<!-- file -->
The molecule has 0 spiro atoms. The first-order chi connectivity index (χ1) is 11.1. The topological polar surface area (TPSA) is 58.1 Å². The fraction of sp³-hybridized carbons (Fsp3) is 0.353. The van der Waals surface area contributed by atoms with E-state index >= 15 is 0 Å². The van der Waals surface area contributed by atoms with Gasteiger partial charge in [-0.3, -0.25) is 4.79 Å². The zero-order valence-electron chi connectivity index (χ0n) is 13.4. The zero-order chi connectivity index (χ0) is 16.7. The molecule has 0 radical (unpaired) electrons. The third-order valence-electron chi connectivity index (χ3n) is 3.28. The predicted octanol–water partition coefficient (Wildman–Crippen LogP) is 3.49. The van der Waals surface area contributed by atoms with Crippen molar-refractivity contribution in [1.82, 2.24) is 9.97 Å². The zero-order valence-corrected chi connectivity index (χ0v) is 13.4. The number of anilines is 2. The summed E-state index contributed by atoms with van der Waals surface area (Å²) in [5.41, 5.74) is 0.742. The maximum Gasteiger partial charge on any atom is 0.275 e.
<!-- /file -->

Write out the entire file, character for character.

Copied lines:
The molecule has 0 spiro atoms. The first-order chi connectivity index (χ1) is 11.1. The topological polar surface area (TPSA) is 58.1 Å². The fraction of sp³-hybridized carbons (Fsp3) is 0.353. The van der Waals surface area contributed by atoms with E-state index >= 15 is 0 Å². The van der Waals surface area contributed by atoms with Gasteiger partial charge in [-0.3, -0.25) is 4.79 Å². The zero-order valence-electron chi connectivity index (χ0n) is 13.4. The zero-order chi connectivity index (χ0) is 16.7. The molecule has 0 radical (unpaired) electrons. The third-order valence-electron chi connectivity index (χ3n) is 3.28. The predicted octanol–water partition coefficient (Wildman–Crippen LogP) is 3.49. The van der Waals surface area contributed by atoms with Crippen molar-refractivity contribution in [1.82, 2.24) is 9.97 Å². The zero-order valence-corrected chi connectivity index (χ0v) is 13.4. The number of anilines is 2. The summed E-state index contributed by atoms with van der Waals surface area (Å²) in [5.41, 5.74) is 0.742. The maximum Gasteiger partial charge on any atom is 0.275 e.